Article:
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Asymmetric Response to Price in Consumer Brand Choice and Purchase Quantity Decisions

Lakshman Krishnamurthi, Tridib Mazumdar and S. P. Raj
Journal of Consumer Research
Vol. 19, No. 3 (Dec., 1992), pp. 387-400
Published by: Oxford University Press
Stable URL: http://www.jstor.org/stable/2489396
Page Count: 14
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Asymmetric Response to Price in Consumer Brand Choice and Purchase Quantity Decisions
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Abstract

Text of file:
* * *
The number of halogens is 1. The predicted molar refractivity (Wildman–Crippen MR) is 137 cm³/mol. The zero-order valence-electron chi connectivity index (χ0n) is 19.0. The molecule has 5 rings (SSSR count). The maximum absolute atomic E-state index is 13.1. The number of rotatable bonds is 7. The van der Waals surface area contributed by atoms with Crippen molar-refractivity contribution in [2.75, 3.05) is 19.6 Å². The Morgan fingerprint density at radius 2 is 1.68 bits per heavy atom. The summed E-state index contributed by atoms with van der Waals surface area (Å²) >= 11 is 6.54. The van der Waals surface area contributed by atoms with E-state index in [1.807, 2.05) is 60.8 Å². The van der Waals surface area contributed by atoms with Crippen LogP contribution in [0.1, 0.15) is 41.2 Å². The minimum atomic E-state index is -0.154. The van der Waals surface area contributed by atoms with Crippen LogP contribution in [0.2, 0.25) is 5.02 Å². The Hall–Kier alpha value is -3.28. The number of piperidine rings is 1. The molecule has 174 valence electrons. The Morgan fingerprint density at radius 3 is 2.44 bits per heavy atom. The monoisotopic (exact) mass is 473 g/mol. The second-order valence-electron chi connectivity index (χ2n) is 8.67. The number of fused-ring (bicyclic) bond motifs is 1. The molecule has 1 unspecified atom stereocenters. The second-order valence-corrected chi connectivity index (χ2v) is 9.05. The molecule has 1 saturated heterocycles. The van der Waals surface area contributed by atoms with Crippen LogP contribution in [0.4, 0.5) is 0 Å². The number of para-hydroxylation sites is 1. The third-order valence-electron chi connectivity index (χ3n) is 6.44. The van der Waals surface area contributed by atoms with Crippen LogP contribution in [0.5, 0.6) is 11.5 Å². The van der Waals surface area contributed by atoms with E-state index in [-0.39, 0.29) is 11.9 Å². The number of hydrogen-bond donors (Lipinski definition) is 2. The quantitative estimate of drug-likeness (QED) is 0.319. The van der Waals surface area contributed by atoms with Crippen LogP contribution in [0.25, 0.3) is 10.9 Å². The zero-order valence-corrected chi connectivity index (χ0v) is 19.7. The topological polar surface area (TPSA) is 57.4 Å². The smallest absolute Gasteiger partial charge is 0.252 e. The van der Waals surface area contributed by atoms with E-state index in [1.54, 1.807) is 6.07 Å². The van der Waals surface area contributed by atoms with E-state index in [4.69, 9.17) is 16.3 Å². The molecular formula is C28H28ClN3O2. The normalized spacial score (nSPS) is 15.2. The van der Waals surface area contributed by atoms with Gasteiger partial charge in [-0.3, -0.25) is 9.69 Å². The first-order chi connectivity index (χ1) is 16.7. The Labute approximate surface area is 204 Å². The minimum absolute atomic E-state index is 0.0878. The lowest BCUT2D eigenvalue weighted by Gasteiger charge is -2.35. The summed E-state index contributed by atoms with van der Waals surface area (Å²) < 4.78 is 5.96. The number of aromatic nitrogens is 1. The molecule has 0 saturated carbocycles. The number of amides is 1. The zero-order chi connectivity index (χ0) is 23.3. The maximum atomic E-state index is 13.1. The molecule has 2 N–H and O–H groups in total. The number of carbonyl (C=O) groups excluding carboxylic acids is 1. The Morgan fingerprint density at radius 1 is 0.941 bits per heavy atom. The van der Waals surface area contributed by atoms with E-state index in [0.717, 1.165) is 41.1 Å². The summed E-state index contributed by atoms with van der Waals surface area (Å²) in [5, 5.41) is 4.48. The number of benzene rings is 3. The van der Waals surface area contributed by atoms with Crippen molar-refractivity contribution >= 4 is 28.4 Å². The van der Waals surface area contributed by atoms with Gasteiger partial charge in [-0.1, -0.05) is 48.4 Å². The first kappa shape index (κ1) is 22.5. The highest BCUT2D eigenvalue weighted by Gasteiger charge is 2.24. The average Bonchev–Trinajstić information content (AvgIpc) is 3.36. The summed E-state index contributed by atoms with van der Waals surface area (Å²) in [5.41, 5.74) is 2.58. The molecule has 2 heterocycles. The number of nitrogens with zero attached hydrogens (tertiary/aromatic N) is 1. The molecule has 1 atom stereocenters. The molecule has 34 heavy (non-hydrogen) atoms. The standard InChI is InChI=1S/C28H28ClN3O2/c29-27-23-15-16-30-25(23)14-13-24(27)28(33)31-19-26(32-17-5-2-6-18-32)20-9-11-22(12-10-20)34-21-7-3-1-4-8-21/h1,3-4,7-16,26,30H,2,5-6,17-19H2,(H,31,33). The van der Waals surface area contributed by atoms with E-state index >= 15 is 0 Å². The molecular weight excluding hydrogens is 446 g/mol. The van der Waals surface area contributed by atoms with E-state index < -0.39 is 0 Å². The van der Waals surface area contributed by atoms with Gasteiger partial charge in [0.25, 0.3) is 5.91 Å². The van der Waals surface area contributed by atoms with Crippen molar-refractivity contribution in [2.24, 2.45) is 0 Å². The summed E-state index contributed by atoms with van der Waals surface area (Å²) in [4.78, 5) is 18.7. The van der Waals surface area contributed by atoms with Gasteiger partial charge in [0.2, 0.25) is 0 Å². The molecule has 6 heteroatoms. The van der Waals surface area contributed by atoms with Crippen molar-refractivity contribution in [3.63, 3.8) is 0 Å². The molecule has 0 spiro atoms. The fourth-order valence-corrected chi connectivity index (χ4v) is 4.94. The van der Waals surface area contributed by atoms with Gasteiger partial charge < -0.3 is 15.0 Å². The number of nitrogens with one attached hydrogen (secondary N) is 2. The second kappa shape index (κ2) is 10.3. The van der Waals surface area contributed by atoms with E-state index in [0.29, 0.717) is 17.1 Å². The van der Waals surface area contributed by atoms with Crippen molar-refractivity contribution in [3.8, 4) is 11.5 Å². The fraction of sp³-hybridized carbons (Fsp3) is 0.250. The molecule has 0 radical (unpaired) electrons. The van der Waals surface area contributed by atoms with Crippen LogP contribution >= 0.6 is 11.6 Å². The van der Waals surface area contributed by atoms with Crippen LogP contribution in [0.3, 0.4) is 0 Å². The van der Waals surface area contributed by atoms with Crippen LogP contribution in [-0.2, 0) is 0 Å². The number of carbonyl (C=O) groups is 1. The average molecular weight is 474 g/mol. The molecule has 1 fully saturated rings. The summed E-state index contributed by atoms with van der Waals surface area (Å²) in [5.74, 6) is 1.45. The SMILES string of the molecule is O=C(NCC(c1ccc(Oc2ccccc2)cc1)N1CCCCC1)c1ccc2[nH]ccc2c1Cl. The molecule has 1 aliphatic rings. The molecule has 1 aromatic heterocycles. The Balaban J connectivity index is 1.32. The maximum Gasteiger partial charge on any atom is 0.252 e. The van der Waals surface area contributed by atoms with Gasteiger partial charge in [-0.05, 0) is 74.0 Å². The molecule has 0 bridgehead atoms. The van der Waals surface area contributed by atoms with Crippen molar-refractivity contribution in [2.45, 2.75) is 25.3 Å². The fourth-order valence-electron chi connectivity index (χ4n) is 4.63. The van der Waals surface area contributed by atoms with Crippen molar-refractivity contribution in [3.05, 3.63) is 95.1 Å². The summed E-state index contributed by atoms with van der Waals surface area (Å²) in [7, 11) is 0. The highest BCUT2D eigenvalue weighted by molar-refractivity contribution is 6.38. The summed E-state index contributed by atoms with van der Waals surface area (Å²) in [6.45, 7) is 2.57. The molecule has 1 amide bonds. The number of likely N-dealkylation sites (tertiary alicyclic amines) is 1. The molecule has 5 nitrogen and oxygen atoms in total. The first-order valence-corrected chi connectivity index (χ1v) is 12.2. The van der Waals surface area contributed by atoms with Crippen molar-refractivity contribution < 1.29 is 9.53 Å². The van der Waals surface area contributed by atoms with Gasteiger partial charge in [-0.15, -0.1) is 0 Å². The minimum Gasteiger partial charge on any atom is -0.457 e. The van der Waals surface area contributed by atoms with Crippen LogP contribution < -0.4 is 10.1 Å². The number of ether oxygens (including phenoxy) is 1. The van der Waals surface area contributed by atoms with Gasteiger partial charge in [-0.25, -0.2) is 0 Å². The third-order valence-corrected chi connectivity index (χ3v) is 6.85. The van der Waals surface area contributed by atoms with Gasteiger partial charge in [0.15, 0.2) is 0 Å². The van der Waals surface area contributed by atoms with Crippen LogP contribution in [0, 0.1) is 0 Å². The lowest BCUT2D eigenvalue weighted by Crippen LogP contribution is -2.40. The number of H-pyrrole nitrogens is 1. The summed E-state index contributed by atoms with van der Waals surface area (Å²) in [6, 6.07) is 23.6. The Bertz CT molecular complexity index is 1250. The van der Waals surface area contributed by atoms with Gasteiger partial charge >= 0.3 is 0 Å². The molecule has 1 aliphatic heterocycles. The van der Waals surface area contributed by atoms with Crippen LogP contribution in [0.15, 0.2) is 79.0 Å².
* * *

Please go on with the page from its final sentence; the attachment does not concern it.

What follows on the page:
The study investigates whether consumers exhibit asymmetry (i.e., different sensitivity) to negative ("loss") and positive ("gain") differences between the reference price and the purchase price in brand choice and purchase quantity decisions. Using panel data for two frequently purchased products with three brands in each product category, we find that consumers loyal to a brand ("loyals") respond to gain and loss with the same sensitivity in brand choice decisions. However, consumers not loyal to any brand ("switchers") respond more strongly to gains than to losses. In purchase quantity decisions, brand-loyal consumers are found to respond asymmetrically to gains and losses, but the direction of the asymmetry depends on whether the decision is made before or after the household inventory reaches a stock-out level (i.e., the level at which the household inventory needs to be replenished). When the decision is made after a stock-out, brand-loyal consumers are more responsive to a gain in the price of their favorite brand than to a loss. In contrast, when the quantity decision is made before a stock-out, loyals are more sensitive to a loss than to a gain. In only two of the six brands examined do we find evidence of asymmetry in switchers' quantity decisions. In both cases, switchers respond more strongly to a price loss than to a gain, regardless of whether the purchase decision is made before or after a stock-out.

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